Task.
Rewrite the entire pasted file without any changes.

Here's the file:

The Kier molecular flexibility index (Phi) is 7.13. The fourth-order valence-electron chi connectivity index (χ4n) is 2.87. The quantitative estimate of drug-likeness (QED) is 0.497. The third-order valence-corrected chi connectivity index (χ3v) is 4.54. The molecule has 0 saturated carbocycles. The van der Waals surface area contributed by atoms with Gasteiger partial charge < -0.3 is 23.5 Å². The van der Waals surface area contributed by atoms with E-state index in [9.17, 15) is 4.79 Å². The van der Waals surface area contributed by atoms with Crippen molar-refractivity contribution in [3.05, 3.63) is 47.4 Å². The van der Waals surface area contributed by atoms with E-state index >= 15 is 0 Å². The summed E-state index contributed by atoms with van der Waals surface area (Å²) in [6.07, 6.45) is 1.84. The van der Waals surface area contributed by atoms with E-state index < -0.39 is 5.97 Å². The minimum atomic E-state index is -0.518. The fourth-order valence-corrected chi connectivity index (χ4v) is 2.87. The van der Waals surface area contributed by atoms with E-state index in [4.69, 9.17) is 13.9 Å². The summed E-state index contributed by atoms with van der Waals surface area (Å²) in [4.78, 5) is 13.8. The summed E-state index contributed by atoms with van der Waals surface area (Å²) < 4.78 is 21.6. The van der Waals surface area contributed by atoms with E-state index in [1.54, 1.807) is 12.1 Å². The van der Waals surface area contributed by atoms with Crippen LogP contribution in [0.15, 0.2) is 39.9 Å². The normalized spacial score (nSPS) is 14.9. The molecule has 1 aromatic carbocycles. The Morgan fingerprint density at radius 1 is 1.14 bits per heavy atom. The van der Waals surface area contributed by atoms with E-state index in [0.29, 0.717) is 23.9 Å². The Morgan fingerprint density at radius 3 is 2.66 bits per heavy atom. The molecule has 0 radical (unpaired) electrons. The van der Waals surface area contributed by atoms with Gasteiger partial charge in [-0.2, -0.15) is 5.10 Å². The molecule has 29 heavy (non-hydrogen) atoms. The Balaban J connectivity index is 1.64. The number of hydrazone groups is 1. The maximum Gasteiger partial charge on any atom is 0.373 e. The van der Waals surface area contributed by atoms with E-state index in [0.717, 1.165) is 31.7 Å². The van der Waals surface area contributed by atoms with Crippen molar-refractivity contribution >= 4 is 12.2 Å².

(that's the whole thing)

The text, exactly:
The Kier molecular flexibility index (Phi) is 7.13. The fourth-order valence-electron chi connectivity index (χ4n) is 2.87. The quantitative estimate of drug-likeness (QED) is 0.497. The third-order valence-corrected chi connectivity index (χ3v) is 4.54. The molecule has 0 saturated carbocycles. The van der Waals surface area contributed by atoms with Gasteiger partial charge < -0.3 is 23.5 Å². The van der Waals surface area contributed by atoms with E-state index in [9.17, 15) is 4.79 Å². The van der Waals surface area contributed by atoms with Crippen molar-refractivity contribution in [3.05, 3.63) is 47.4 Å². The van der Waals surface area contributed by atoms with E-state index >= 15 is 0 Å². The summed E-state index contributed by atoms with van der Waals surface area (Å²) in [6.07, 6.45) is 1.84. The van der Waals surface area contributed by atoms with E-state index < -0.39 is 5.97 Å². The minimum atomic E-state index is -0.518. The fourth-order valence-corrected chi connectivity index (χ4v) is 2.87. The van der Waals surface area contributed by atoms with E-state index in [4.69, 9.17) is 13.9 Å². The summed E-state index contributed by atoms with van der Waals surface area (Å²) in [4.78, 5) is 13.8. The summed E-state index contributed by atoms with van der Waals surface area (Å²) < 4.78 is 21.6. The van der Waals surface area contributed by atoms with E-state index in [1.54, 1.807) is 12.1 Å². The van der Waals surface area contributed by atoms with Crippen LogP contribution in [0.15, 0.2) is 39.9 Å². The normalized spacial score (nSPS) is 14.9. The molecule has 1 aromatic carbocycles. The Morgan fingerprint density at radius 1 is 1.14 bits per heavy atom. The van der Waals surface area contributed by atoms with E-state index in [0.29, 0.717) is 23.9 Å². The Morgan fingerprint density at radius 3 is 2.66 bits per heavy atom. The molecule has 0 radical (unpaired) electrons. The van der Waals surface area contributed by atoms with Gasteiger partial charge in [-0.2, -0.15) is 5.10 Å². The molecule has 29 heavy (non-hydrogen) atoms. The Balaban J connectivity index is 1.64. The number of hydrazone groups is 1. The maximum Gasteiger partial charge on any atom is 0.373 e. The van der Waals surface area contributed by atoms with E-state index in [0.717, 1.165) is 31.7 Å². The van der Waals surface area contributed by atoms with Crippen molar-refractivity contribution >= 4 is 12.2 Å².